The Pentagon Wars, made as an HBO movie in 1998, is based on a book of the same name by Col. James Burton (retd). The film depicts the development of the Bradley fighting vehicle. Col Burton was appointed by Congress as an outsider to oversee the testing of new weapons in development, including the Bradley. In order to get up to speed with the development history of the Bradley, Burton dives into the mountain of paperwork documenting it’s development. This is where we pick up the movie below for a 11-min scene that takes us through the “product development process” in flashbacks.
The Bradley started with a simple goal – to be a troop carrier, transporting troops into combat. As you can see, by the end of the clip, the Bradley turned into something that was far from it’s original goal.
● As a result, Col Smith is not going to enjoy his colleague’s support. He even vents his frustration about the project having dragged on for 11 years with nothing to show and him not getting a promotion.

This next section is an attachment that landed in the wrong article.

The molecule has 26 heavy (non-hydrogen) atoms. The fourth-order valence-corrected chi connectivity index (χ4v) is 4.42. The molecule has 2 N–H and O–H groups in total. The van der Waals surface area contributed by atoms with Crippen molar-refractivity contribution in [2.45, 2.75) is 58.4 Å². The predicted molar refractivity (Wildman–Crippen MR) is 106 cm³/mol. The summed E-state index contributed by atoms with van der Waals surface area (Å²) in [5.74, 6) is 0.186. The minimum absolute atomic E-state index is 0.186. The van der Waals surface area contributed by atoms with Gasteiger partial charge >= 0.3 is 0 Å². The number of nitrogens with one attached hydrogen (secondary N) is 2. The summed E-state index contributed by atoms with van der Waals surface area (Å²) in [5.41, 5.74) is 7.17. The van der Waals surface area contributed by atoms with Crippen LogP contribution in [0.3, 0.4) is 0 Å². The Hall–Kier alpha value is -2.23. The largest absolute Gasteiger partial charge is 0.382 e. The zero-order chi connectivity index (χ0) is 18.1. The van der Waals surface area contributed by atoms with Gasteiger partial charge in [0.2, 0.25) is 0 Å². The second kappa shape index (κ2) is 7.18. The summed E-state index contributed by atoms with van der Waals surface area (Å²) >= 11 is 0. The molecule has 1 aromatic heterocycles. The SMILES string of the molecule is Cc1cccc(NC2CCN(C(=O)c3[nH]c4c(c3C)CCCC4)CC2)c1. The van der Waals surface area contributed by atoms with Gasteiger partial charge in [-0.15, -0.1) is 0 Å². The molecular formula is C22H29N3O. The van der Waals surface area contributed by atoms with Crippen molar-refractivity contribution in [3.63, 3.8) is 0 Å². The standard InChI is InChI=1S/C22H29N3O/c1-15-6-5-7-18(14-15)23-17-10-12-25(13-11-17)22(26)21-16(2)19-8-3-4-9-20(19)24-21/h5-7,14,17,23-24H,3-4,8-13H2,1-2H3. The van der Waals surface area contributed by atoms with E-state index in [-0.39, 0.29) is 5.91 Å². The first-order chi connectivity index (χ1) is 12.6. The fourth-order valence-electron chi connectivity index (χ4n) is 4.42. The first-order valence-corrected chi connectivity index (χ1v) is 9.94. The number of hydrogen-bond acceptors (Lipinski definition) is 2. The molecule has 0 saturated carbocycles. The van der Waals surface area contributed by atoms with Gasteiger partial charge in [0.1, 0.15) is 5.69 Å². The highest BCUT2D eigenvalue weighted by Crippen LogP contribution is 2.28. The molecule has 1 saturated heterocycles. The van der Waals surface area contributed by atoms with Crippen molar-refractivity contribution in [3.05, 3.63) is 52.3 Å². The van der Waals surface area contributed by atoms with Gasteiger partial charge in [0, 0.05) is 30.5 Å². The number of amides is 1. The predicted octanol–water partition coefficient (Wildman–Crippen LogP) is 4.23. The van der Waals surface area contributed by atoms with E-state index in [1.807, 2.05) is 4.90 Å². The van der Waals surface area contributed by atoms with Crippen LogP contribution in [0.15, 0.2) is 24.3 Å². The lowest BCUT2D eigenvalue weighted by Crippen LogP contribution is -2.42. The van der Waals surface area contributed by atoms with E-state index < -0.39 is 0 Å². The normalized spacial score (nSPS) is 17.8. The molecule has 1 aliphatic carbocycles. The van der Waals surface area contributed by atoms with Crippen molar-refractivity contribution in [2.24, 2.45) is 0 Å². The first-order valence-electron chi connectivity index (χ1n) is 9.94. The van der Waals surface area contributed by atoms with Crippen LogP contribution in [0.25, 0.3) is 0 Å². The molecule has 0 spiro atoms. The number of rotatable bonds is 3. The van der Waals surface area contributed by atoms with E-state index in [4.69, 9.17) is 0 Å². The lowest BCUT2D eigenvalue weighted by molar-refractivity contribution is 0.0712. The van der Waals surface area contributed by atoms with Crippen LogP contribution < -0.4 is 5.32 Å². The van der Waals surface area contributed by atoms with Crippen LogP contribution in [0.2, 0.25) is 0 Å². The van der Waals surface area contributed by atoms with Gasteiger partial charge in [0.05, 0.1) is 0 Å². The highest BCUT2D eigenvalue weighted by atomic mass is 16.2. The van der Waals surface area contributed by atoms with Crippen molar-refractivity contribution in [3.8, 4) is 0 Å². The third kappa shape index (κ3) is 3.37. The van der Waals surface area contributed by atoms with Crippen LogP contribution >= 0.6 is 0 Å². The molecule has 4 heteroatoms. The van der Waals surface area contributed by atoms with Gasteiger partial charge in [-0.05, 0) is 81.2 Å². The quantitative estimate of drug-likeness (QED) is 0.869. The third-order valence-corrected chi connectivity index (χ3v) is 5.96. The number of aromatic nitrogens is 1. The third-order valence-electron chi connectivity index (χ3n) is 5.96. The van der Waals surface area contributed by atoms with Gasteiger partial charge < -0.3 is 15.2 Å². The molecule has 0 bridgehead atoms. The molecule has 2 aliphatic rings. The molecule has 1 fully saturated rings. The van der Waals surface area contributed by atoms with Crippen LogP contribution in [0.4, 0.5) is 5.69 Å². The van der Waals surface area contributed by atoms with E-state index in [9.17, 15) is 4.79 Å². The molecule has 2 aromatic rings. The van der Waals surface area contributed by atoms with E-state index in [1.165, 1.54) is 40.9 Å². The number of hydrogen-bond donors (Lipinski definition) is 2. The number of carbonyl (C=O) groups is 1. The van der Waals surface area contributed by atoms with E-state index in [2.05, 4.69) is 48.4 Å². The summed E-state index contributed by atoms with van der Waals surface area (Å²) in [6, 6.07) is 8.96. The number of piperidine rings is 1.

What should Col Smith have done here?
● Every product manager would do well to remember that architects/designers/engineers are really smart people who often present useful insights. They are not just geeks. A good product manager must always respect that and forge a partnership.
● Perhaps this is military protocol, but in the corporate world, a Product Manager would do well to have his or her architect/designer/engineer partner also be in the meeting to support each other and present as a team.
● In the meetings with the Generals, it is likely that Smith is representing the designer’s views of pros and cons, well mostly cons, but Smith goes into this all by himself, making it look like 1 against 3, an argument he has no chance of winning.
Ultimately, as the Congressional Armed Services Committee questions Major General Partridge (Kelsey Grammer), we learn that the Army has spent 17 years and $14 billion dollars of taxpayer money to build an armored vehicle, as compared to Smith’s projection of $1.5 million dollars.
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